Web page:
West Steamboat annexation petition lacks signatures to trigger citywide vote
This story was updated at 9:15 p.m. Monday, March 18, to include comments from Brynn Grey.
STEAMBOAT SPRINGS — Steamboat Springs City Clerk Julie Franklin confirmed a petition that would send the annexation of 191 acres west of current city limits to a citywide vote did not receive enough verified signatures to get on the ballot.
The Let’s Vote Committee now has two days from when members receive a copy of the certificate of insufficiency by registered mail to declare whether it intends to amend the petition.
“At the very least, we will be amending the petition,” Let’s Vote Committee member Rich Levy wrote in an email to Steamboat Pilot & Today. “We are exploring all options so that all voices are heard.”
After the committee formally seeks an amendment, it will have 10 days to cure the petition to account for unverified signatures. The committee also can request Steamboat Springs City Council review the clerk’s determination.
Of the 1,239 signatures on the petition, 835 signatures were determined to be valid. The petition needed 1,078 verified signatures — 10 percent of the total number of registered voters in Steamboat’s 2017 municipal election — to force the referendum process.
The annexation ordinance, which was passed by City Council in February, would annex land to be developed into three neighborhoods containing single-family homes and townhomes built by Brynn Grey Partners.
“There is a housing crisis in Steamboat, and locals with critical jobs — teachers, law enforcement, nurses and EMTs — can’t afford to stay here,” Brynn Grey Managing Partner Melissa Sherburne wrote in an email to Steamboat Pilot & Today. “For over 3 years, we have worked with the city, the Steamboat Springs School District, the Yampa Valley Housing Authority, community leaders, business owners and locals to plan a development that will provide the opportunity for members of the workforce to stay in Steamboat, raise families and give back to the community. There is strong support for this solution, and the difficulty getting signatures underscores that.”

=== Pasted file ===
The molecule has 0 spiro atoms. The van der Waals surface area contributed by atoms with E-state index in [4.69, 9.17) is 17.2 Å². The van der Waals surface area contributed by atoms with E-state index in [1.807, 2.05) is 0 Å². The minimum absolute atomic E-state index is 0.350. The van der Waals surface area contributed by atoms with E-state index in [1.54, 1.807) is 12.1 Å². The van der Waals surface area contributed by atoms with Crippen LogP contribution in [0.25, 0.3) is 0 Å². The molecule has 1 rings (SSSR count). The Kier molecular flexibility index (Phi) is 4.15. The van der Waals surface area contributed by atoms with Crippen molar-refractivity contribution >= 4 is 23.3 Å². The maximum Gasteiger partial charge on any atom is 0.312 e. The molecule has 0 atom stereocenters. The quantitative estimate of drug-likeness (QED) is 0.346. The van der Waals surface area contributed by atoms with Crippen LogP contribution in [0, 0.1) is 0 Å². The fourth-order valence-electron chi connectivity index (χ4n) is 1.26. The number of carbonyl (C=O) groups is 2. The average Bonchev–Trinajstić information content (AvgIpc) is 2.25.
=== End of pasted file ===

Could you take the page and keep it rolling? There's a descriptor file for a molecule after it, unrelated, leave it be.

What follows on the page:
According to the clerk’s letter accompanying the certificate of insufficiency, signatures were nixed for the following reasons:
- 165 signatures were from people who were not registered voters in Routt County.
- 115 signatures had an address that did not match the voter record.
- 112 signatures were determined to have been altered to include city and county information in the address section, based on a comparison of handwriting, location and spacing. Because the person who circulated the petition did not declare the alterations in an affidavit, Colorado law mandates the entire sections of the petition, including these signatures, are invalid, according to the letter.
- Seven signatures were illegible.
- Three signatures were duplicate signatures.
- Two signatures contained identical names and addresses.
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